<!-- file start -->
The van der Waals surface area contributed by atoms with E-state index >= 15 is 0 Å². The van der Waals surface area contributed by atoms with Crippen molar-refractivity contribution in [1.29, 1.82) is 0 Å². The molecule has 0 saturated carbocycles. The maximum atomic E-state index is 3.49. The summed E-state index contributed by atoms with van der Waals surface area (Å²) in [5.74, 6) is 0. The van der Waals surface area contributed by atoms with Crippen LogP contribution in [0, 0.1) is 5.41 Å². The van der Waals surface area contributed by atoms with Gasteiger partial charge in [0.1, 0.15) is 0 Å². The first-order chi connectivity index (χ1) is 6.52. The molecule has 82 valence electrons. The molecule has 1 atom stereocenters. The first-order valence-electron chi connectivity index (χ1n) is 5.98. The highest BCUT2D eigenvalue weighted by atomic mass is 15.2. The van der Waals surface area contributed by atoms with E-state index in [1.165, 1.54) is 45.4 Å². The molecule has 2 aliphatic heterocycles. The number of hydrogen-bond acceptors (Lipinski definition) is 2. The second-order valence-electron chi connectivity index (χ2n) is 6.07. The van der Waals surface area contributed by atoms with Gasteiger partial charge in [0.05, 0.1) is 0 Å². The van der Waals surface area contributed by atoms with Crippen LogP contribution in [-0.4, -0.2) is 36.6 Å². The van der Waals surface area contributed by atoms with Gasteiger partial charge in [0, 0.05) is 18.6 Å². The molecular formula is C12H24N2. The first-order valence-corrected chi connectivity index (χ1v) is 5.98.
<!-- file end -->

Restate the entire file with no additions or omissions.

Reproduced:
The van der Waals surface area contributed by atoms with E-state index >= 15 is 0 Å². The van der Waals surface area contributed by atoms with Crippen molar-refractivity contribution in [1.29, 1.82) is 0 Å². The molecule has 0 saturated carbocycles. The maximum atomic E-state index is 3.49. The summed E-state index contributed by atoms with van der Waals surface area (Å²) in [5.74, 6) is 0. The van der Waals surface area contributed by atoms with Crippen LogP contribution in [0, 0.1) is 5.41 Å². The van der Waals surface area contributed by atoms with Gasteiger partial charge in [0.1, 0.15) is 0 Å². The first-order chi connectivity index (χ1) is 6.52. The molecule has 82 valence electrons. The molecule has 1 atom stereocenters. The first-order valence-electron chi connectivity index (χ1n) is 5.98. The highest BCUT2D eigenvalue weighted by atomic mass is 15.2. The van der Waals surface area contributed by atoms with E-state index in [1.165, 1.54) is 45.4 Å². The molecule has 2 aliphatic heterocycles. The number of hydrogen-bond acceptors (Lipinski definition) is 2. The second-order valence-electron chi connectivity index (χ2n) is 6.07. The van der Waals surface area contributed by atoms with Gasteiger partial charge in [0.05, 0.1) is 0 Å². The van der Waals surface area contributed by atoms with Crippen LogP contribution in [-0.4, -0.2) is 36.6 Å². The van der Waals surface area contributed by atoms with Gasteiger partial charge in [0, 0.05) is 18.6 Å². The molecular formula is C12H24N2. The first-order valence-corrected chi connectivity index (χ1v) is 5.98.